If you are normally self-employed abroad and coming to work temporarily in the UK, you can find out which body can issue the A1/E101 document by contacting your home country liaison office for posted workers. To get the form, you have to prove that the activities you intend to pursue abroad are "similar" to those you pursued in your home country. See the EU guide on posting rules for more information.

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Am I eligible for UK social security benefits?

If you do not have to pay NIC because you continue to pay into your home country scheme under the European regulations, you will not necessarily lose entitlement to social security benefits in the UK.

The European agreement contains detailed rules for different types of benefit and you should contact the Department for Work and Pensions in the first instance to determine whether you will receive benefits from the UK or from your home country.

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What happens if I am hired in the UK?

If you are hired in the UK by a UK employer (that is, you work in the UK under a local contract), these European rules will not apply and you will have to pay NIC from the outset, which could count towards benefits payable by the UK. Even if you do not claim any benefits in the UK, or are here for just a short time, this NIC is not typically reclaimable when you leave.

The contributions paid are not transferable to another country's scheme. However, periods of contributions paid in the UK may help to determine whether or not you are entitled to state benefits in your home country. This is called the ‘aggregation principle’ and essentially allows you to aggregate (add together) your periods of overseas contributions with periods of UK social security contributions where necessary, in order to meet the overseas requirements as to whether or not the requirements for the minimum number of years’ contributions are met. The contributions themselves are not transferred from one country to another. You can find out more about social security benefits within the EEA on the EU's website.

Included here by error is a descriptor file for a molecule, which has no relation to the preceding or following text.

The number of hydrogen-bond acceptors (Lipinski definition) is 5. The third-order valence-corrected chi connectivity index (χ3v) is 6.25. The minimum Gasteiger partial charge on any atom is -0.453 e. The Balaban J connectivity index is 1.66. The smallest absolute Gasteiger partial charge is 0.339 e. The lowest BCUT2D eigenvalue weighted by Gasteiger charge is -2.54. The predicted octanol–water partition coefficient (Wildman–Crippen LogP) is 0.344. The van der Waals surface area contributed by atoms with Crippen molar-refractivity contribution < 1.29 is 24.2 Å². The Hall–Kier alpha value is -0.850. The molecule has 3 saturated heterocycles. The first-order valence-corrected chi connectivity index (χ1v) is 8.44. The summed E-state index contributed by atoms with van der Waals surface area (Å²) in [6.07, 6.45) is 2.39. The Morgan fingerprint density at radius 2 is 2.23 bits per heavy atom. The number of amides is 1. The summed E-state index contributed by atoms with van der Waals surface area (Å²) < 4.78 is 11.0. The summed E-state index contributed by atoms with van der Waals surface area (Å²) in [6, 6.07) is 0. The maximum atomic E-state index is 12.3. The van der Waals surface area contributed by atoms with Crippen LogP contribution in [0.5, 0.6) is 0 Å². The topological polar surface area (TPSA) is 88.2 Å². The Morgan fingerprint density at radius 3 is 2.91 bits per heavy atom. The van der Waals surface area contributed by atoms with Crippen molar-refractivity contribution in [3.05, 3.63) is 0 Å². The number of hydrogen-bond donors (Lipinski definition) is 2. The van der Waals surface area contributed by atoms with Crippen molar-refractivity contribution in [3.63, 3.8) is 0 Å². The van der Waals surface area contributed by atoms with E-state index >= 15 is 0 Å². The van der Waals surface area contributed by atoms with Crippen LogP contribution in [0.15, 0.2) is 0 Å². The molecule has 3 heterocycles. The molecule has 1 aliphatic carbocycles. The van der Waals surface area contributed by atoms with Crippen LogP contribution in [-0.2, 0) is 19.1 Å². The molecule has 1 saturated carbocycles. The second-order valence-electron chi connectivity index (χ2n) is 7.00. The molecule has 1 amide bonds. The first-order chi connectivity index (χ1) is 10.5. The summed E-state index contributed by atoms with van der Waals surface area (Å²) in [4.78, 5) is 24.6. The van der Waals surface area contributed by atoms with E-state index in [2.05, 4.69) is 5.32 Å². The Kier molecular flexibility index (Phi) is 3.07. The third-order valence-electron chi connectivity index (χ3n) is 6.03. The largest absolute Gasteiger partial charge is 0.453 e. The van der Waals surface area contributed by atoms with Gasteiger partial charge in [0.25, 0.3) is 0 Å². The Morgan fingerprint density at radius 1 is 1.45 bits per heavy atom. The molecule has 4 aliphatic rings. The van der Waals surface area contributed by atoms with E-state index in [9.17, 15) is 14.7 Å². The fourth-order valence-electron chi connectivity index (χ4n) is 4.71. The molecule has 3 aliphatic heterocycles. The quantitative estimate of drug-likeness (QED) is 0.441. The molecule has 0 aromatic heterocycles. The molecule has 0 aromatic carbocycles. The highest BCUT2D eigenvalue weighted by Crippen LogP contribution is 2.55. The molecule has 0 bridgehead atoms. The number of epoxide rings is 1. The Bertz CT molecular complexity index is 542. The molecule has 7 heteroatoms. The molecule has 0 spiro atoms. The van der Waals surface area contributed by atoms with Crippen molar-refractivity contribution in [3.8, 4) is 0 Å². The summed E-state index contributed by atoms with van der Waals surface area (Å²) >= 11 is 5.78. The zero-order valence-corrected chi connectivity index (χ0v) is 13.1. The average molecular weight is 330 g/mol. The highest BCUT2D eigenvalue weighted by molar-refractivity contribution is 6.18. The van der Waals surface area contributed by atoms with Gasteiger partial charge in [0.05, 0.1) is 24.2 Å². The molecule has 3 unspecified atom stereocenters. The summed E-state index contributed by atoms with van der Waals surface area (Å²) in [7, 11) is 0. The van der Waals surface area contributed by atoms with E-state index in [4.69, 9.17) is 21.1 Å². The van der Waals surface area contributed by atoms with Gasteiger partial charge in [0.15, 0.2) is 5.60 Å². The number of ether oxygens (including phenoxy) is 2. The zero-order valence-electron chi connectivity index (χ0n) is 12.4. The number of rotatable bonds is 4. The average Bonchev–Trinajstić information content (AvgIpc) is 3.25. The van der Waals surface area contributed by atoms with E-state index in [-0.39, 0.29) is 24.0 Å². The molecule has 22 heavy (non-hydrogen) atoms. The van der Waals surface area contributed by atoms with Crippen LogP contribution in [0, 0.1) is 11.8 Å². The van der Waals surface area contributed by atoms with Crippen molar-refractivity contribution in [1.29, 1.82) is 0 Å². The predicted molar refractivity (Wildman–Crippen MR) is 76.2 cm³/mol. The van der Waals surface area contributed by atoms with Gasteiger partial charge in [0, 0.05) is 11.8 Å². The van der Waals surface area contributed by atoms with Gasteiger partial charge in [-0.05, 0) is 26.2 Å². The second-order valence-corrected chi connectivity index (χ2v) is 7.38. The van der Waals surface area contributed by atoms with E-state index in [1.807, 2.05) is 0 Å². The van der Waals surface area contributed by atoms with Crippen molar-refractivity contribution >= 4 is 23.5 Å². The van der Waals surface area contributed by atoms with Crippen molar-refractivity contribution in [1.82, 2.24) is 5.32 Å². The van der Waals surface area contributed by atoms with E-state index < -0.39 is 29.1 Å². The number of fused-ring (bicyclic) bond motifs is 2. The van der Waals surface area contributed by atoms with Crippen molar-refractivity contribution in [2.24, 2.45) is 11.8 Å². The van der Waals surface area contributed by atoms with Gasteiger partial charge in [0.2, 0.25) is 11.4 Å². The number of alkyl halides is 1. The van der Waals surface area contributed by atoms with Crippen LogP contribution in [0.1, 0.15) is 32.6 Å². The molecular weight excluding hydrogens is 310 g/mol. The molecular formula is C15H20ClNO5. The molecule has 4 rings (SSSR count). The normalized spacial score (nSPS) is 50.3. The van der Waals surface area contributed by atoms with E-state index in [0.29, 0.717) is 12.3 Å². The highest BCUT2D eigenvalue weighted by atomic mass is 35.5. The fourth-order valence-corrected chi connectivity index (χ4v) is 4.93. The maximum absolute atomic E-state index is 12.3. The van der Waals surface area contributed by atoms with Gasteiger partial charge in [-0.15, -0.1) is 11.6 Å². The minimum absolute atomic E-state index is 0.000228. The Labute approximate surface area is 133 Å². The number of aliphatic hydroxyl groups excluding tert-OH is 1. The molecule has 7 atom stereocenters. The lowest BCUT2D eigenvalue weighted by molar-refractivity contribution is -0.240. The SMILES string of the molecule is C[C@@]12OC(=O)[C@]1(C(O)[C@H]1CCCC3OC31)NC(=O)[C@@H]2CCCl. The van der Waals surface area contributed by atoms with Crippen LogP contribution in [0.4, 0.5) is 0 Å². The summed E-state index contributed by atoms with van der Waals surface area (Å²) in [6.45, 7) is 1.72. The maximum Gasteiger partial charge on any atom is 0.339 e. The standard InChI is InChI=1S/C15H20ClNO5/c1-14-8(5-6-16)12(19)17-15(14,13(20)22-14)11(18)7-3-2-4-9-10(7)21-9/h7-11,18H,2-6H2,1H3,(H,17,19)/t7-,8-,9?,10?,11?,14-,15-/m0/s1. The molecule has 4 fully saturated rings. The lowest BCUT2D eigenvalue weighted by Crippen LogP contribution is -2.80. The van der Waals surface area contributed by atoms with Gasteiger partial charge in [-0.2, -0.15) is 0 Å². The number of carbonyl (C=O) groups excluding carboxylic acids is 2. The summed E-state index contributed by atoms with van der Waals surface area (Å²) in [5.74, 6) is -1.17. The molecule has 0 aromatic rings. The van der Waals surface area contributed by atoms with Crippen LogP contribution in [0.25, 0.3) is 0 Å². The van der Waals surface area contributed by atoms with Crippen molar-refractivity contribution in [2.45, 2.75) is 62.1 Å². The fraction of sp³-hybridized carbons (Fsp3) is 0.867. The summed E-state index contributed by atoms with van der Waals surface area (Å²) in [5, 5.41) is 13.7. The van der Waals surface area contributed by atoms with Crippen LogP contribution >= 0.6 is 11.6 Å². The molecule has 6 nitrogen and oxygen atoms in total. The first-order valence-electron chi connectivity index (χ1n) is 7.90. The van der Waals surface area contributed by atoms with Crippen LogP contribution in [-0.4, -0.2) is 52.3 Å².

If a record of UK contributions is needed by the authorities in the other country to decide a claim, they should contact HM Revenue & Customs (HMRC) on your behalf to obtain details of the UK NIC record.

In some cases, the foreign authority may ask you to obtain:

  • a statement to assist sickness benefit claims (formerly known as an E104);
  • a Portable document U1 to assist unemployment benefit claims (formerly known as an E301); or
  • a full statement of National Insurance (formerly known as an E205).

If so, you should contact HMRC. You may need to complete and return form CA 3916 enclosing copies of your last payslip and any forms P60 from your employer showing your total pay, tax and NIC deductions issued at the end of a tax year. You can find the CA 3916 and guidance on GOV.UK.

The benefit claim in the other country will be decided using that country’s own rules; it will not be decided under UK rules. The fact that the UK issues a statement of contributions paid in the UK does not automatically mean you are entitled to benefits in the other country.